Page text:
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Spark plugs black

3171 Views 114 Replies 9 Participants Last post by  ericnova72
Hello all,
Can you take a look at these plugs and tell me what’s going on? I just installed them and have only idled this freshly rebuilt and already broken in cammed 383 stroker. The strap is shinny black. The center electrode is flat black. These are brand new Autolutes 3924. I was fighting a very rich stinky idle with this AED Holley 750 DP, but fixed it and trashed the old fouled plugs. I’m running MSD 6A and a lot of timing at idle. 36 degrees.
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Too much fuel. This might have been too long of an effort to get it up and running, choke closed too much, carb or injection running rich, spark plug heat range too cold common especially with aluminum heads. Etc.

Need more details about cam heads, compression ratio, what’s mixing fuel and air, operating temperatures, what ignition system and spark plugs not to mention how initial start up and subsequence running have been.

These modern peanut plugs are pretty much shot once they look like this, start over with a fresh set and unless you’re using a Capacitive Discharge (CD) ignition like a 6AL or better get the plug gap to .030 to .040 inch.

Bogie
 

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I looked up the FR5 and they are exactly what AFR calls for.
A good place to start. keep in mind that a lot of these heat range recommendations are for racing where there is a lot of heat. So don’t be surprised if the recommended plug is a bit cold on the street. This is just a cut and try exercise to dial it in. I have a large grungy spark plug collection, I keep ‘em for protecting the spark plug threads when painting heads.

Bogie
 

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Really need to know cam being used that will establish the idle speed by virtue of what RPM is needed to keep the engine taching over.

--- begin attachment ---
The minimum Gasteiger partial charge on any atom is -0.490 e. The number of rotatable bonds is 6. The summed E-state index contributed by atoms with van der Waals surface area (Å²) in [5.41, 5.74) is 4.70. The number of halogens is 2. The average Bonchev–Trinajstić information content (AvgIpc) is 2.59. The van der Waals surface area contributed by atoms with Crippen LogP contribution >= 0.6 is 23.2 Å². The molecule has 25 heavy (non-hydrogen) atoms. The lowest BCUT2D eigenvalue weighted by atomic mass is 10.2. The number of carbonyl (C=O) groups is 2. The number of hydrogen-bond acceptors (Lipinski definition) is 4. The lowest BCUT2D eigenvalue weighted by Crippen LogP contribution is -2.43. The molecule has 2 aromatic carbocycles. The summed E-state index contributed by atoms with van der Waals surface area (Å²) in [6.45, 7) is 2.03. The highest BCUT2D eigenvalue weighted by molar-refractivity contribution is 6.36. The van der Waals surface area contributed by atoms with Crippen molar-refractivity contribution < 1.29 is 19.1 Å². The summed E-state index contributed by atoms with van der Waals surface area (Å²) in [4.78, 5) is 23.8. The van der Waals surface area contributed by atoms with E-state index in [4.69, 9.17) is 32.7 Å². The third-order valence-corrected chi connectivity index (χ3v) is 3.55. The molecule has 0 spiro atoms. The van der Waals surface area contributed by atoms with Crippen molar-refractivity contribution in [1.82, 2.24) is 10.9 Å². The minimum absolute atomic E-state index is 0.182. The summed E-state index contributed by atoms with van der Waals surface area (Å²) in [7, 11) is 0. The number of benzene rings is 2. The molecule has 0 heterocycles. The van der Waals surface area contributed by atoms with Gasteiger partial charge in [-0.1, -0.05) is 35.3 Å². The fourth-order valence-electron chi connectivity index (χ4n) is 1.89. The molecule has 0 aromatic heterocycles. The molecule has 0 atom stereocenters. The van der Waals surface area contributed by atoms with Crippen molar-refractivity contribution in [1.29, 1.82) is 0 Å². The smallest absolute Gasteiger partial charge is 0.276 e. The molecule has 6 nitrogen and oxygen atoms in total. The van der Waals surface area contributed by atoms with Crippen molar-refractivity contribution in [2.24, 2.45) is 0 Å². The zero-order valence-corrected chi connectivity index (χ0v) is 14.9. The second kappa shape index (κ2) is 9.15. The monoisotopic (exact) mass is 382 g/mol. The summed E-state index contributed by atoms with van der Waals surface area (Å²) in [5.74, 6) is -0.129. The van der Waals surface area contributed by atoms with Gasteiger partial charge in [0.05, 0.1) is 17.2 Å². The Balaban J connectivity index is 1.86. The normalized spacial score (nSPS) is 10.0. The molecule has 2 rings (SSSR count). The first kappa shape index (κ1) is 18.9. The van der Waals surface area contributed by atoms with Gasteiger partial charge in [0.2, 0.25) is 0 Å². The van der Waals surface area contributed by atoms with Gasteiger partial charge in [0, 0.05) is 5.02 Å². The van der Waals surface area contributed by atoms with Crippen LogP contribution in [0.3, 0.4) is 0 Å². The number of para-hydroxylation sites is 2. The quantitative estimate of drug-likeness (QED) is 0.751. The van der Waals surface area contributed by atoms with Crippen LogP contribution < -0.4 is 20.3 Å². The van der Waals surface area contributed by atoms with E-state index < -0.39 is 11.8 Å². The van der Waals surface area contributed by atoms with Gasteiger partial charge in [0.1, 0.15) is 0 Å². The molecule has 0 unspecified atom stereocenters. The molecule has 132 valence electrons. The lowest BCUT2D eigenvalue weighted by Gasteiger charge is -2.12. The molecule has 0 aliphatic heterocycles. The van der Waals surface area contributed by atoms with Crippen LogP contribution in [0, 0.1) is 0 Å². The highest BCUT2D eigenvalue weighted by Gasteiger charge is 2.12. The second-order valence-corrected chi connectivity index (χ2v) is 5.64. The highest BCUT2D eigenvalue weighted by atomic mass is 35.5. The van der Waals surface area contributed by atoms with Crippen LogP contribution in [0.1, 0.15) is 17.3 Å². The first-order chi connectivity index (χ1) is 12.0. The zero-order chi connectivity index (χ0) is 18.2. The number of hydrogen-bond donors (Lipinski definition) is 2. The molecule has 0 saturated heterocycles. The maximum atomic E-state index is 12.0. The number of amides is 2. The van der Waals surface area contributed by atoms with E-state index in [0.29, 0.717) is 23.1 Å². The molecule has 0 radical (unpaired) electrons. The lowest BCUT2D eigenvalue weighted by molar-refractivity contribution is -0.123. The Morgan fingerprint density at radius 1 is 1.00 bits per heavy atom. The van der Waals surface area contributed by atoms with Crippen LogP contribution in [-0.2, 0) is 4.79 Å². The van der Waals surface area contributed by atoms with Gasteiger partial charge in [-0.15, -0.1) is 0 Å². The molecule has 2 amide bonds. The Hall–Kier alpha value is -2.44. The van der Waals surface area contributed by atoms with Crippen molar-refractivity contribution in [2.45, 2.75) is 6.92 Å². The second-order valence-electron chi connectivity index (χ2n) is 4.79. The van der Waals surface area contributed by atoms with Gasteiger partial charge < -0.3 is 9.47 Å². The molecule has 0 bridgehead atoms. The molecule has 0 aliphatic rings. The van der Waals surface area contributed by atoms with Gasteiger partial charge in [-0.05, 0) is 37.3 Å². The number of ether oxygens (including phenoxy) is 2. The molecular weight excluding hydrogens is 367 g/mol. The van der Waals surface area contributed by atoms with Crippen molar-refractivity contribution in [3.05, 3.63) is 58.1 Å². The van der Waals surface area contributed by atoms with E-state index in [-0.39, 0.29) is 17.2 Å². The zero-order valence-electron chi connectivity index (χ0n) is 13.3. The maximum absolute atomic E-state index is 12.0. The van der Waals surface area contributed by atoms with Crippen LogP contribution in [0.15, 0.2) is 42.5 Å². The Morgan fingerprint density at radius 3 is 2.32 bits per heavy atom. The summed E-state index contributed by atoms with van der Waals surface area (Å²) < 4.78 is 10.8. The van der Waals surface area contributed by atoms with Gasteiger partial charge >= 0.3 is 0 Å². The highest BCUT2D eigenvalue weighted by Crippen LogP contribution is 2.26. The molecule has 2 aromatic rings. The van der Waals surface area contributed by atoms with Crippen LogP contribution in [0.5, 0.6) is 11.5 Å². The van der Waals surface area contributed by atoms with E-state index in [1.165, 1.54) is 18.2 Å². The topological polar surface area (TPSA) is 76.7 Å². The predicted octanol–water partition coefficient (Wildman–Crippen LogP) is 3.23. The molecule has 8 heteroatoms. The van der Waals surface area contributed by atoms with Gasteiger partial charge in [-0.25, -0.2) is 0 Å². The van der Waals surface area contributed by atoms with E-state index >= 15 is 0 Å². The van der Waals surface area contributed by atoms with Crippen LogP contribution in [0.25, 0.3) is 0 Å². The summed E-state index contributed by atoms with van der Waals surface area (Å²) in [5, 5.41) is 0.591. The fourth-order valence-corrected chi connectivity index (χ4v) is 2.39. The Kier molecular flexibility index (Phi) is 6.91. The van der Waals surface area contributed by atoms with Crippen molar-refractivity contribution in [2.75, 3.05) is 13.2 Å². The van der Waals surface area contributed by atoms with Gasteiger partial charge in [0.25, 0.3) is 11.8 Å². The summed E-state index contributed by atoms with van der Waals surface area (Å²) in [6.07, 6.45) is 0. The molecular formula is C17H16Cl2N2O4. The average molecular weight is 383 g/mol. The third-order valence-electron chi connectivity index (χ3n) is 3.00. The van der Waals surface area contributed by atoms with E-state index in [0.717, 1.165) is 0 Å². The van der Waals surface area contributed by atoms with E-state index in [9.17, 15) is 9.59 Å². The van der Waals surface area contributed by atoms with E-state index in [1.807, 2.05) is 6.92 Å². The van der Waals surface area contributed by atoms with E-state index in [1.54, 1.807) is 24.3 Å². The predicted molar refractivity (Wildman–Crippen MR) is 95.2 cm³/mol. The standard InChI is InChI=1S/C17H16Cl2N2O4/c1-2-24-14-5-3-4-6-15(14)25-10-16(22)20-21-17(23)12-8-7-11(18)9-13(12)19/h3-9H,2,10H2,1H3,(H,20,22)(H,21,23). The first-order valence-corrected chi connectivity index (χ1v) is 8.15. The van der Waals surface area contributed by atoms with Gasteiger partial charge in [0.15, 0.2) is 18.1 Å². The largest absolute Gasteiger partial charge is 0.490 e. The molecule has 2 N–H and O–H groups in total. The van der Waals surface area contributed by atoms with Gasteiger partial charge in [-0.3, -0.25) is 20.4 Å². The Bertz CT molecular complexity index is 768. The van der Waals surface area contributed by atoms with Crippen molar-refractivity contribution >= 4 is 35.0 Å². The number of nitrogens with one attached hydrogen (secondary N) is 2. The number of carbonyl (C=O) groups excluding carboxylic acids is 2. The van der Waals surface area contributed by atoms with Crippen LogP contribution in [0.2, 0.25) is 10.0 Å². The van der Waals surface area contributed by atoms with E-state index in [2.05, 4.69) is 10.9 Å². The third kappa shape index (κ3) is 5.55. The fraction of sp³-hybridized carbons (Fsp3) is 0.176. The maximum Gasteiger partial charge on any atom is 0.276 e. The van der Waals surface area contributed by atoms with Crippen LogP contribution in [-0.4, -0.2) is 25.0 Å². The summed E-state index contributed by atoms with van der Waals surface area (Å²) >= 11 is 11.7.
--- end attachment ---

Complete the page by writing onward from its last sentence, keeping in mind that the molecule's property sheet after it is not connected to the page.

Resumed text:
Stall speed on tge converter is good info as will but only a 100 rpm loss from free idle to in gear sounds like some sort of higher stall converter.

Since you have a 6AL box I don’t expect you have misfires, capacitive discharge usually fires the plug through a lot of gunk on the insulator.

You are running one hell of a lot of advance, having it all in at idle indicates a big time racing cam. Is this what’s in there? Lots of base advance makes an engine hard to start. I separate the ignition on these full race engines from cranking so turning the engine over doesn’t turn on the ignition at the same time. So I put the ignition on a separate switch so tge starter can get some spin on the crank before dumping extremely advanced ignition on it. Another trick is vacuum advance with a more conservative base so the high amount of idle advance doesn’t kick in till the engine is running. This takes having an adjustable vacuum can on the advance when a big cam that doesn’t generate a lot of idle vacuum. A problem you might get into with such a combination is the vacuum usually spikes rather high for a moment as the throttle just tips in raising the RPMs at a fast rate which pops the vacuum advance up suddenly and temporarily.